The right worker group must be selected for the pilot process. As a general rule, don’t select the best or worst operation. Instead, select an operation that represents a middle ground for size, complexity, worker skills, and staff support. Clearly, the pilot group must be free from any pressing problems that would divert staff attention away from the arduous task of evaluating and refining a comprehensive new work process. The pilot group should have been one of the pre-pilot participants, to benefit from the understandings already gained.

The ReEngineering team should plan to provide on-site support throughout the pilot, with full time support until the staff is comfortable executing the new process. Throughout the pilot, staff members should be encouraged to express all concerns and questions to the ReEngineering team members. All issues should be noted to ensure they are adequately addressed in the final procedures.

When does the pilot end? It ends when the ReEngineering team and line management are confident the new process has been implemented and is functioning at the expected level, or when the ReEngineering team determines the process needs further extensive rework and no additional insights are to be gained from the pilot group. Remember to measure the ReEngineered process against your previously identified criteria to verify the effectiveness of the process.

6. Implementation

Once the pilot is concluded, supporting organizational or system changes are in place, and any additional refinements are incorporated into the ReEngineered process, the entire organization is ready to begin the process of implementation.

In larger organizations, a proven approach is to have the ReEngineering team, supported by personnel involved with the pilot, introduce the new process to each work group or location. The team should provide an overview and detailed walk-through to representative workers. As with the pilot, the team will want to thoroughly address any questions or concerns, with team members available on-site to assist with the first few days of implementing the new process.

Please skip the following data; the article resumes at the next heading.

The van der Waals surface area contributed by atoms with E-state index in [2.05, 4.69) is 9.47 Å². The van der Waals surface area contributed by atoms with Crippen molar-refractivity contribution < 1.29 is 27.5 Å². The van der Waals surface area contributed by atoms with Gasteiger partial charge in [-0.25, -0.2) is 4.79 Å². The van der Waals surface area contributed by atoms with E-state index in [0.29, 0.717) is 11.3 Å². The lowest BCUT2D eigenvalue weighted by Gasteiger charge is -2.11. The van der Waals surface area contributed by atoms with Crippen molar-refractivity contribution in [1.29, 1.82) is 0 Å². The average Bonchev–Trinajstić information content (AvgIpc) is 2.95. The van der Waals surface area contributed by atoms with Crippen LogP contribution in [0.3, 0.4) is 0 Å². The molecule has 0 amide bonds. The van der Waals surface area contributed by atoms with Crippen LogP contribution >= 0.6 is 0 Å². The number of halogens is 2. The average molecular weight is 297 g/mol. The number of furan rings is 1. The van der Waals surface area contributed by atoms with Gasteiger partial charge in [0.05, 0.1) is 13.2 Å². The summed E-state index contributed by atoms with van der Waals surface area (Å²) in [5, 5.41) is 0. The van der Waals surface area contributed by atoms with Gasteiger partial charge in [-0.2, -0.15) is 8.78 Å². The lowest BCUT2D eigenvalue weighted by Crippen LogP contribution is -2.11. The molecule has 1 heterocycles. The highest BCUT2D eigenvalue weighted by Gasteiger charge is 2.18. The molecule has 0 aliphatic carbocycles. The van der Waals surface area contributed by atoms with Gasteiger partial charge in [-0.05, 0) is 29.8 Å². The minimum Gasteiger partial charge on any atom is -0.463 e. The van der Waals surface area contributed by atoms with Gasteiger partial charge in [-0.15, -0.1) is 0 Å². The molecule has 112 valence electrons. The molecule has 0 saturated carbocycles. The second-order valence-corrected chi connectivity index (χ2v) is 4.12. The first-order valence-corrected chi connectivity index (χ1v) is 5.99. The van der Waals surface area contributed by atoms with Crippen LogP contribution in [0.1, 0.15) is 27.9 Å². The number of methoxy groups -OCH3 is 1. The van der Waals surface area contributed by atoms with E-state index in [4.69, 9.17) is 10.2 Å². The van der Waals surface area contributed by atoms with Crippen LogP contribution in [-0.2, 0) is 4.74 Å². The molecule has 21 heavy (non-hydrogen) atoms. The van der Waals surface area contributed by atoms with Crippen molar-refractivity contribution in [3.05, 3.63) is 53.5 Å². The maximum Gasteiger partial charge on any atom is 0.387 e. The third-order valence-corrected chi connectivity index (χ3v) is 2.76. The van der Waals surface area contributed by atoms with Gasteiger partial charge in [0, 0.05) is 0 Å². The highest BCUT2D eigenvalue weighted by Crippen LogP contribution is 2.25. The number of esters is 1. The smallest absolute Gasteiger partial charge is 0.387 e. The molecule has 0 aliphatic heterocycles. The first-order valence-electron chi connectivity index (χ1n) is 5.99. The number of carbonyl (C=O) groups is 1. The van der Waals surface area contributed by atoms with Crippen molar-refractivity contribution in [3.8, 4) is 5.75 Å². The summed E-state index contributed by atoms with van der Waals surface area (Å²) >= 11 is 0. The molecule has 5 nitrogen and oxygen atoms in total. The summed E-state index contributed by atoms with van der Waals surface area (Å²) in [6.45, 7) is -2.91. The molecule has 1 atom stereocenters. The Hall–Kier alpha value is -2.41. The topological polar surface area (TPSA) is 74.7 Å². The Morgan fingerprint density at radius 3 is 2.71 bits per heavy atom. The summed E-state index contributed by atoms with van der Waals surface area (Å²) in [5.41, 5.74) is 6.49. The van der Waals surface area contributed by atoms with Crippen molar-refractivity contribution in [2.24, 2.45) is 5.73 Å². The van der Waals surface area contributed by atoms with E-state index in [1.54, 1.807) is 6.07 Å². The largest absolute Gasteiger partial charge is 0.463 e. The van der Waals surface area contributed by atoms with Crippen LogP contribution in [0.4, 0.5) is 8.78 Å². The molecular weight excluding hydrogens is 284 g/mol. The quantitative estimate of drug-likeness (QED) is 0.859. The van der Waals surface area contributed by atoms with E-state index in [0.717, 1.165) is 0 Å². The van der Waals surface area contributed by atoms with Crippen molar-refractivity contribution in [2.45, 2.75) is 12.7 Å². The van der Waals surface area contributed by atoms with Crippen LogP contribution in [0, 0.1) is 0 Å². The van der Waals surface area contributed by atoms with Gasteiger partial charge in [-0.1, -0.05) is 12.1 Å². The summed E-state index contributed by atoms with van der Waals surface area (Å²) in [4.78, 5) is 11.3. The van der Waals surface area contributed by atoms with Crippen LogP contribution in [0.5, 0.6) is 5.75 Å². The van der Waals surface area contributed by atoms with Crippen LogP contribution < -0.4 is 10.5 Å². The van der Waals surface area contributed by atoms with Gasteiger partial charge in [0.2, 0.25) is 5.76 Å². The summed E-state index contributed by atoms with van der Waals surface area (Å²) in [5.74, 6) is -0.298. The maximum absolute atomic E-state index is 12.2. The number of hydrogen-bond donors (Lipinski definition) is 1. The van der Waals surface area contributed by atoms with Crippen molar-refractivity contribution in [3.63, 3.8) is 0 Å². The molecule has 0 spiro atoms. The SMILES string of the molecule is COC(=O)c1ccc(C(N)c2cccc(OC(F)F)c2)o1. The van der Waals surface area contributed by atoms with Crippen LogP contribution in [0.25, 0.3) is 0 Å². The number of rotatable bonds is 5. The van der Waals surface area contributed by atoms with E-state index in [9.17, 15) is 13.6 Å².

Continuous improvement -- or -- This process goes on forever!

Any process is a dynamic activity. Just as the organization itself is constantly evolving and reacting to external influences, so must the processes by which we produce products and services for our customers also evolve. The insights and disciplines gained during the ReEngineering process are valuable tools for continuous improvement in maintaining a new operational direction. Continue to encourage employees to question the value of their activities. Continue to foster a connection in the minds of all employees between the activities they perform and the contribution those activities make to the products and services they produce. Integrate the disciplines learned by the ReEngineering team into the on-going refinement of the new process. To the extent organizations can incorporate these ReEngineering practices into their day-to-day operations, they can ensure continuous improvement and often eliminate the need to ReEngineer again!

Summary

ReEngineering, in its classic sense, represents a potential for both opportunities and disappointments for an organization. ReEngineering can change the way an organization works, but can also be a painful and expensive experience. A staged approach to ReEngineering represents an opportunity to adjust the ReEngineering process to the needs of the organization. Why do a major overhaul when a tune-up is all that is needed?

As you have seen in this article, there are specific steps and criteria that have proven successful in implementing a staged approach to ReEngineering. When used correctly, these steps can enable an organization to redefine, refine, and continuously improve operating effectiveness.

About the Author

E.D. Johnson is a process management consultant and Principal with J-E-T-S, Inc., Quality Consultants, in Charlotte, NC. J-E-T-S provides a variety of quality consulting services including process integration, quality improvement initiatives, performance-based independent assessments, operational effectiveness reviews, quality training, and quality program development, for commercial and governmental clients. For the past 20 years, Ms. Johnson has been involved with a variety of process improvement programs and has helped organizations achieve real, measurable, practical improvements in their operations.

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Last modified: December 05, 2016